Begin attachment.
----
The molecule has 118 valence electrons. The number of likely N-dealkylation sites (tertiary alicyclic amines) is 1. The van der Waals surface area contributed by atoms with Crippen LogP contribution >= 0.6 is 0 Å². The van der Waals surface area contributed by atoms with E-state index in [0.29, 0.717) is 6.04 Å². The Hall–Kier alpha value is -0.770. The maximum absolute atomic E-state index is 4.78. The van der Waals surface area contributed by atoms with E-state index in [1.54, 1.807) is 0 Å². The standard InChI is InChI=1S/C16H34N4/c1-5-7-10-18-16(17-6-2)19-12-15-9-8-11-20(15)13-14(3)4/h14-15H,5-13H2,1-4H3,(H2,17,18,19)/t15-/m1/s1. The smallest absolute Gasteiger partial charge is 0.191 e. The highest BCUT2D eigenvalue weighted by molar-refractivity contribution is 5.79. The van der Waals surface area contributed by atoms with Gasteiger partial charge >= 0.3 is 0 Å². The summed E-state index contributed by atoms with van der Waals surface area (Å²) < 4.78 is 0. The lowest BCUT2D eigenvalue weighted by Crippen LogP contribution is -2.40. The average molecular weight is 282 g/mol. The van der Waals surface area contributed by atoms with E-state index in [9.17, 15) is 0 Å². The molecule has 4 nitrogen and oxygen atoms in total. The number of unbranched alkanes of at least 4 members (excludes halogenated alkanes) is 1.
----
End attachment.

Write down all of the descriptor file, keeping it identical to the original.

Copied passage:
The molecule has 118 valence electrons. The number of likely N-dealkylation sites (tertiary alicyclic amines) is 1. The van der Waals surface area contributed by atoms with Crippen LogP contribution >= 0.6 is 0 Å². The van der Waals surface area contributed by atoms with E-state index in [0.29, 0.717) is 6.04 Å². The Hall–Kier alpha value is -0.770. The maximum absolute atomic E-state index is 4.78. The van der Waals surface area contributed by atoms with E-state index in [1.54, 1.807) is 0 Å². The standard InChI is InChI=1S/C16H34N4/c1-5-7-10-18-16(17-6-2)19-12-15-9-8-11-20(15)13-14(3)4/h14-15H,5-13H2,1-4H3,(H2,17,18,19)/t15-/m1/s1. The smallest absolute Gasteiger partial charge is 0.191 e. The highest BCUT2D eigenvalue weighted by molar-refractivity contribution is 5.79. The van der Waals surface area contributed by atoms with Gasteiger partial charge >= 0.3 is 0 Å². The summed E-state index contributed by atoms with van der Waals surface area (Å²) < 4.78 is 0. The lowest BCUT2D eigenvalue weighted by Crippen LogP contribution is -2.40. The average molecular weight is 282 g/mol. The van der Waals surface area contributed by atoms with E-state index in [9.17, 15) is 0 Å². The molecule has 4 nitrogen and oxygen atoms in total. The number of unbranched alkanes of at least 4 members (excludes halogenated alkanes) is 1.